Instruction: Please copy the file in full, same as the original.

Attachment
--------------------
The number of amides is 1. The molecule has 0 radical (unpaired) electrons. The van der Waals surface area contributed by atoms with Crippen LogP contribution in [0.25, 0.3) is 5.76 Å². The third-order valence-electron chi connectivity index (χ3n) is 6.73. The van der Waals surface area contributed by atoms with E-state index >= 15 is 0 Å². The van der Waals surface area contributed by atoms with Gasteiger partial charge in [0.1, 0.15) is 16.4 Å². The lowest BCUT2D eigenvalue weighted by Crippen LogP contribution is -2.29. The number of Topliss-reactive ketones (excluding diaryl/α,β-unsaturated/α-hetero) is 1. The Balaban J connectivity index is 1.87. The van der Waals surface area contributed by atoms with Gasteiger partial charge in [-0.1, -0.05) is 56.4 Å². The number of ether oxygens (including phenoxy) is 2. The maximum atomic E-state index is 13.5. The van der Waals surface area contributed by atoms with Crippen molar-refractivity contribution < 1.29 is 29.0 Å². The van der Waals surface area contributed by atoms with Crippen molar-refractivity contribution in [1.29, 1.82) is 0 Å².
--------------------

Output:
The number of amides is 1. The molecule has 0 radical (unpaired) electrons. The van der Waals surface area contributed by atoms with Crippen LogP contribution in [0.25, 0.3) is 5.76 Å². The third-order valence-electron chi connectivity index (χ3n) is 6.73. The van der Waals surface area contributed by atoms with E-state index >= 15 is 0 Å². The van der Waals surface area contributed by atoms with Gasteiger partial charge in [0.1, 0.15) is 16.4 Å². The lowest BCUT2D eigenvalue weighted by Crippen LogP contribution is -2.29. The number of Topliss-reactive ketones (excluding diaryl/α,β-unsaturated/α-hetero) is 1. The Balaban J connectivity index is 1.87. The van der Waals surface area contributed by atoms with Gasteiger partial charge in [-0.1, -0.05) is 56.4 Å². The number of ether oxygens (including phenoxy) is 2. The maximum atomic E-state index is 13.5. The van der Waals surface area contributed by atoms with Crippen molar-refractivity contribution < 1.29 is 29.0 Å². The van der Waals surface area contributed by atoms with Crippen molar-refractivity contribution in [1.29, 1.82) is 0 Å².